Dynamic Export Policies with ONTAP NAS

The 20.04 release of CSI Trident provides the ability to dynamically manage export policies for ONTAP backends. This provides the storage administrator the ability to specify a permissible address space for worker node IPs, rather than defining explicit rules manually. Since Trident automates the export policy creation and configuration, it greatly simplifies export policy management for the storage admin and the Kubernetes admin; modifications to the export policy no longer require manual intervention on the storage cluster. Moreover, this helps restrict access to the storage cluster only to worker nodes that have IPs in the range specified, supporting a finegrained and automated managment.

Prerequisites

Warning

The auto-management of export policies is only available for CSI Trident. It is important to ensure that the worker nodes are not being NATed. For Trident to discover the node IPs and add rules to the export policy dynamically, it must be able to discover the node IPs.

There are two configuration options that must be used. Here’s an example backend definition:

{
    "version": 1,
    "storageDriverName": "ontap-nas",
    "backendName": "ontap_nas_auto_export,
    "managementLIF": "192.168.0.135",
    "svm": "svm1",
    "username": "vsadmin",
    "password": "FaKePaSsWoRd",
    "autoExportCIDRs": ["192.168.0.0/24"],
    "autoExportPolicy": true
}

Warning

When using auto export policies, you must ensure that the root junction in your SVM has a pre-created export policy with an export rule that permits the node CIDR block (such as the default export policy). All volumes created by Trident are mounted under the root junction. Always follow NetApp’s recommended best practice of dedicating a SVM for Trident.

How it works

From the example shown above:

  1. autoExportPolicy is set to true. This indicates that Trident will create an export policy for the svm1 SVM and handle the addition and deletion of rules using the autoExportCIDRs address blocks. The export policy will be named using the format trident-<uuid>. For example, a backend with UUID 403b5326-8482-40db-96d0-d83fb3f4daec and autoExportPolicy set to true will see Trident create an export policy named trident-403b5326-8482-40db-96d0-d83fb3f4daec on the SVM.

  2. autoExportCIDRs contains a list of address blocks. This field is optional and it defaults to ["0.0.0.0/0", "::/0"]. If not defined, Trident adds all globally-scoped unicast addresses found on the worker nodes.

    In this example, the 192.168.0.0/24 address space is provided. This indicates that Kubernetes node IPs that fall within this address range will be added by Trident to the export policy it creates in (1). When Trident registers a node it runs on, it retrieves the IP addresses of the node and checks them against the address blocks provided in autoExportCIDRs. After filtering the IPs, Trident creates export policy rules for the client IPs it discovers, with one rule for each node it identifies.

    The autoExportPolicy and autoExportCIDRs parameters can be updated for backends after they are created. You can append new CIDRs for a backend that’s automatically managed or delete existing CIDRs. Exercise care when deleting CIDRs to ensure that existing connections are not dropped. You can also choose to disable autoExportPolicy for a backend and fall back to a manually created export policy. This will require setting the exportPolicy parameter in your backend config.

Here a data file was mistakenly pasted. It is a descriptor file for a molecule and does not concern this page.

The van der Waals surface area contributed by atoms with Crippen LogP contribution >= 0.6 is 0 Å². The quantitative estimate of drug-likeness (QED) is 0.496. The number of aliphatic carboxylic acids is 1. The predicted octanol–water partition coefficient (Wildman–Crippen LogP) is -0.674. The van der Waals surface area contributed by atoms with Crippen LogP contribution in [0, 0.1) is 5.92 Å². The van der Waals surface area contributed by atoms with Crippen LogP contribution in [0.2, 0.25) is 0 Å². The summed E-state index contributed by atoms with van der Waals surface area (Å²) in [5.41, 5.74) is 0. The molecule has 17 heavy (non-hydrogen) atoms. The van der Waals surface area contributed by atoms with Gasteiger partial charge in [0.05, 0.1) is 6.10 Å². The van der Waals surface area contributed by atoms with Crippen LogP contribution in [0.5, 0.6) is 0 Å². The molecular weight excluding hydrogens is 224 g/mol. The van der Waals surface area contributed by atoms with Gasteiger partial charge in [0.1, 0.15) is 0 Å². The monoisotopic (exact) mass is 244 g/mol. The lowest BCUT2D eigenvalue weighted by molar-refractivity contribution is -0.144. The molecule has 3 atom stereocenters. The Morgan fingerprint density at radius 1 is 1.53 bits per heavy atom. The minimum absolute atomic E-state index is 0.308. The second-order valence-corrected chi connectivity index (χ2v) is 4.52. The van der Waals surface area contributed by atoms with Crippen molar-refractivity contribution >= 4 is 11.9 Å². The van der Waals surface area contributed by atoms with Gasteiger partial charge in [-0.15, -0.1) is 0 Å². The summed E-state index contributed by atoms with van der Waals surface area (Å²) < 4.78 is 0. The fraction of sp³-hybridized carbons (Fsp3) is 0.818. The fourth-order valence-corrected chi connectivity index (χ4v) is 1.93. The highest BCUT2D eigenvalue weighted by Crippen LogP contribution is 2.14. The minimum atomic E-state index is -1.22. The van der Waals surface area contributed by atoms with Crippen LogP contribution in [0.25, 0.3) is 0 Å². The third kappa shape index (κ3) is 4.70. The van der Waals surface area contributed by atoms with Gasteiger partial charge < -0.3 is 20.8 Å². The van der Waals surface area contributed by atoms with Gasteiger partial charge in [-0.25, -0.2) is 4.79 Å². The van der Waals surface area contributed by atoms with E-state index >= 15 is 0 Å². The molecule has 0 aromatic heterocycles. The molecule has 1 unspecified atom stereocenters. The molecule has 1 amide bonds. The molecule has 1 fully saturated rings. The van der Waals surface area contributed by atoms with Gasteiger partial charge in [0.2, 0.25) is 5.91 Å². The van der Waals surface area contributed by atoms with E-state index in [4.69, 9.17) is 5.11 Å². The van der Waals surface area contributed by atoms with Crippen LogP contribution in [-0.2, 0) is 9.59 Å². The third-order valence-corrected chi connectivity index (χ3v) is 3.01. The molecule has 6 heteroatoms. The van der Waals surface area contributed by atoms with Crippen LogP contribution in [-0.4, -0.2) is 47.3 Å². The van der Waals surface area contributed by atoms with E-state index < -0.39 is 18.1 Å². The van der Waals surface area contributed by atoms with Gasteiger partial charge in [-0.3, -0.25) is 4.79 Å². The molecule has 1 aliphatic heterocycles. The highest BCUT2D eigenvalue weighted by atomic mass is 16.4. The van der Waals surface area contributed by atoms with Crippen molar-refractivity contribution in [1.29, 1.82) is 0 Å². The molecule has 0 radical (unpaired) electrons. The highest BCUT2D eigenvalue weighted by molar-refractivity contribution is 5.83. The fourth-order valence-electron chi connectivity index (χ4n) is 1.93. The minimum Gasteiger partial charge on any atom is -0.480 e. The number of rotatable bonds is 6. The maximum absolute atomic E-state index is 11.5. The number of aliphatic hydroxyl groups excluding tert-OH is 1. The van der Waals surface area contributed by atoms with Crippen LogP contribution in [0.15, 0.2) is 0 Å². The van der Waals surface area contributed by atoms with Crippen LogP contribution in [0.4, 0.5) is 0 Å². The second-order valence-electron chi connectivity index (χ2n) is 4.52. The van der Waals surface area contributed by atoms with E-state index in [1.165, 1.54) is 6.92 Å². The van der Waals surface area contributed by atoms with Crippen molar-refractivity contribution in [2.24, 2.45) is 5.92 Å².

After Trident creates/updates a backend, you can check the backend using tridentctl or the corresponding tridentbackend CRD:

$ ./tridentctl get backends ontap_nas_auto_export -n trident -o yaml
items:
- backendUUID: 403b5326-8482-40db-96d0-d83fb3f4daec
  config:
    aggregate: ""
    autoExportCIDRs:
    - 192.168.0.0/24
    autoExportPolicy: true
    backendName: ontap_nas_auto_export
    chapInitiatorSecret: ""
    chapTargetInitiatorSecret: ""
    chapTargetUsername: ""
    chapUsername: ""
    dataLIF: 192.168.0.135
    debug: false
    debugTraceFlags: null
    defaults:
      encryption: "false"
      exportPolicy: <automatic>
      fileSystemType: ext4

Updating your Kubernetes cluster configuration

As nodes are added to a Kubernetes cluster and registered with the Trident controller, export policies of existing backends are updated (provided they fall in the address range specified in the autoExportCIDRs for the backend). The CSI Trident daemonset spins up a pod on all available nodes in the Kuberentes cluster. Upon registering an eligible node, Trident checks if it contains IP addresses in the CIDR block that is allowed on a per-backend basis. Trident then updates the export policies of all possible backends, adding a rule for each node that meets the criteria.

A similar workflow is observed when nodes are deregistered from the Kubernetes cluster. When a node is removed, Trident checks all backends that are online to remove the access rule for the node. By removing this node IP from the export policies of managed backends, Trident prevents rogue mounts, unless this IP is reused by a new node in the cluster.

Updating legacy backends

For previously existing backends, updating the backend with tridentctl update backend will ensure Trident manages the export policies automatically. This will create a new export policy named after the backend’s UUID and volumes that are present on the backend will use the newly created export policy when they are mounted again.

Note

Deleting a backend with auto managed export policies will delete the dynamically created export policy. If the backend is recreated, it is treated as a new backend and will result in the creation of a new export policy.

Note

If the IP address of a live node is updated, you must restart the Trident pod on the node. Trident will then update the export policy for backends it manages to reflect this IP change.